Visually, this is one of the best experiences on the PlayStation 3. The frame rate is consistently top notch, and there is hardly any screen tearing at all. Most cars have been crafted with a stunning level of visual detail. One of the things that was talked about a lot pre-release was the cabin view for some 200 “premium” cars. Get inside the cabin of one of those premium models, and you will instantly know what the hype of was all about. These vehicles look absolutely brilliant, and the attention to detail is impeccable. Simply put, this is the next best thing to being inside the car in real life. The non-premium, standard vehicles also sport great exterior details for the most part, except a few jaggies here and there. The racing tracks have received the same amount of masterful visual treatment, and the weather effects elevate them to a completely new echelon. A great deal was also made about the crash effects being added to the series for the first time, which unfortunately don’t quite live up to its hype. Yes, you will notice a few dents and scratches after a burst of rash driving, but they are not necessarily consistent or realistic. I also did notice a few poor textures sporadically, especially with some of the shadows. However, none of these are really jarring to the eye and probably not even noticeable once you start your ride and take off. The only times you actually will notice them are either when you are revving your machine before the race begins, or during replays – none of which interrupt the gameplay in any way.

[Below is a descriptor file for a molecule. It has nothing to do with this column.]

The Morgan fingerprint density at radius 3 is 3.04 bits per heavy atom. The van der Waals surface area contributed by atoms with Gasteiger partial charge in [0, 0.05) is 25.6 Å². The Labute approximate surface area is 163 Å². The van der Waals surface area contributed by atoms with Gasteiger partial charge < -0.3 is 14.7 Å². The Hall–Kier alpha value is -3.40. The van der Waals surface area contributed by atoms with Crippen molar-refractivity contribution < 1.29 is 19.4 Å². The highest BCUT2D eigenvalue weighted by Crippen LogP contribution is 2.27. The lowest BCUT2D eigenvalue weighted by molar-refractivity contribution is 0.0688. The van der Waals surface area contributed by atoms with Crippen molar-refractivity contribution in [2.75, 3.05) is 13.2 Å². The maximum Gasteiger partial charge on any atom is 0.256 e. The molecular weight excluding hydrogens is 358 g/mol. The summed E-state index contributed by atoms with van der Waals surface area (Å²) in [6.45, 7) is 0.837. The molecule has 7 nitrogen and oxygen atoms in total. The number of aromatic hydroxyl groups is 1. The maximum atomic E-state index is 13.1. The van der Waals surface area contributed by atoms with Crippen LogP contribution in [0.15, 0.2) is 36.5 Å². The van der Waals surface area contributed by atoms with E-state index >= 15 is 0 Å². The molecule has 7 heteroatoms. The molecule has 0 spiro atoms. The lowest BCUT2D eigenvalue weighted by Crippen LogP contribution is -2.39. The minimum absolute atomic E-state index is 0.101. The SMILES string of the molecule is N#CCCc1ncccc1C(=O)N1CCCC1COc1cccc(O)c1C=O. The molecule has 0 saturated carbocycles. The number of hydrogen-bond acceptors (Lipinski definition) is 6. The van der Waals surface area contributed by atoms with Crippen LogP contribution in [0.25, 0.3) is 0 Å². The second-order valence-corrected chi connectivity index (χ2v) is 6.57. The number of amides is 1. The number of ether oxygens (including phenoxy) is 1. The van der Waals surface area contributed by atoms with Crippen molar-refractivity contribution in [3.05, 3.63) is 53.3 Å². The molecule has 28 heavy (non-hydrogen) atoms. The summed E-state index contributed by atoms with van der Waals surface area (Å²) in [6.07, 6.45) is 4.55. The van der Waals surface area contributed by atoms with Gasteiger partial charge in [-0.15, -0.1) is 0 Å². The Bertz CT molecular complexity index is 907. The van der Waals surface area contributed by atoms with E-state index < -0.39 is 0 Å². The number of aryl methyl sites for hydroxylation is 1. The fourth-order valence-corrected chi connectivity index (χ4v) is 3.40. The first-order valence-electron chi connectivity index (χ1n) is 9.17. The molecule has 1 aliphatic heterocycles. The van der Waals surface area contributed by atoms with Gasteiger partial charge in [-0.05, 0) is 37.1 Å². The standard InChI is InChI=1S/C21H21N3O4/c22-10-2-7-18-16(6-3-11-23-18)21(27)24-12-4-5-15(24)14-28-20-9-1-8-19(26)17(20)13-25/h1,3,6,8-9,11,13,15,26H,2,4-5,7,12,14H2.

The sound of the game is on a familiar high level. The engine rumbles sound incredibly lifelike, and you can literally "hear" an error of judgment in driving. The in-game music has a nice variety to it, and you can even customize it this time, which is a new addition to the series. The game hardly uses any human voiceover, and for the modes that do use them, the implementation is perfect.
So the answer to the question we all had in our minds – of whether this game lives up to the hype and expectation – is a resounding YES, and then some more! It is obvious that the game was created with a whole lot of affection for cars, and the overall quality of the game is top-notch. If you like racing simulators, this is the best title on the shelves today. If you are a hardcore car enthusiast yourself and love motorsports, your most insane wet-dream has come true!
This user review does not reflect the views of the PSX Extreme Staff.